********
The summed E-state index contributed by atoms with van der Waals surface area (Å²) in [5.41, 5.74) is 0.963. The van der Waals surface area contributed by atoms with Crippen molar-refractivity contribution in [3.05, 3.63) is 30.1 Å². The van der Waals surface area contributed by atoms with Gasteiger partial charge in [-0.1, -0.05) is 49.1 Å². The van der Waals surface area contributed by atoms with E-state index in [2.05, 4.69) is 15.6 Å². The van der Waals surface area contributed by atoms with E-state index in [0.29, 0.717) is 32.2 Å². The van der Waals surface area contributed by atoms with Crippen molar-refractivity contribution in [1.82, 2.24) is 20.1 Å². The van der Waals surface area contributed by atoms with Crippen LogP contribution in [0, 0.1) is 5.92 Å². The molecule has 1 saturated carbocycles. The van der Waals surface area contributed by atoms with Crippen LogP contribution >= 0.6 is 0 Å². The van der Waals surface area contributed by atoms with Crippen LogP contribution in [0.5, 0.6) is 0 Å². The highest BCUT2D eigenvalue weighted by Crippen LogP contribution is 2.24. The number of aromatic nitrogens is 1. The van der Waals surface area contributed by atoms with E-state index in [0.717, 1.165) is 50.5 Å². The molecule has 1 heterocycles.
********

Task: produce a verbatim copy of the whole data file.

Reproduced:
The summed E-state index contributed by atoms with van der Waals surface area (Å²) in [5.41, 5.74) is 0.963. The van der Waals surface area contributed by atoms with Crippen molar-refractivity contribution in [3.05, 3.63) is 30.1 Å². The van der Waals surface area contributed by atoms with Gasteiger partial charge in [-0.1, -0.05) is 49.1 Å². The van der Waals surface area contributed by atoms with E-state index in [2.05, 4.69) is 15.6 Å². The van der Waals surface area contributed by atoms with E-state index in [0.29, 0.717) is 32.2 Å². The van der Waals surface area contributed by atoms with Crippen molar-refractivity contribution in [1.82, 2.24) is 20.1 Å². The van der Waals surface area contributed by atoms with Crippen LogP contribution in [0, 0.1) is 5.92 Å². The molecule has 1 saturated carbocycles. The van der Waals surface area contributed by atoms with Crippen LogP contribution >= 0.6 is 0 Å². The van der Waals surface area contributed by atoms with Crippen LogP contribution in [0.5, 0.6) is 0 Å². The highest BCUT2D eigenvalue weighted by Crippen LogP contribution is 2.24. The number of aromatic nitrogens is 1. The van der Waals surface area contributed by atoms with E-state index in [0.717, 1.165) is 50.5 Å². The molecule has 1 heterocycles.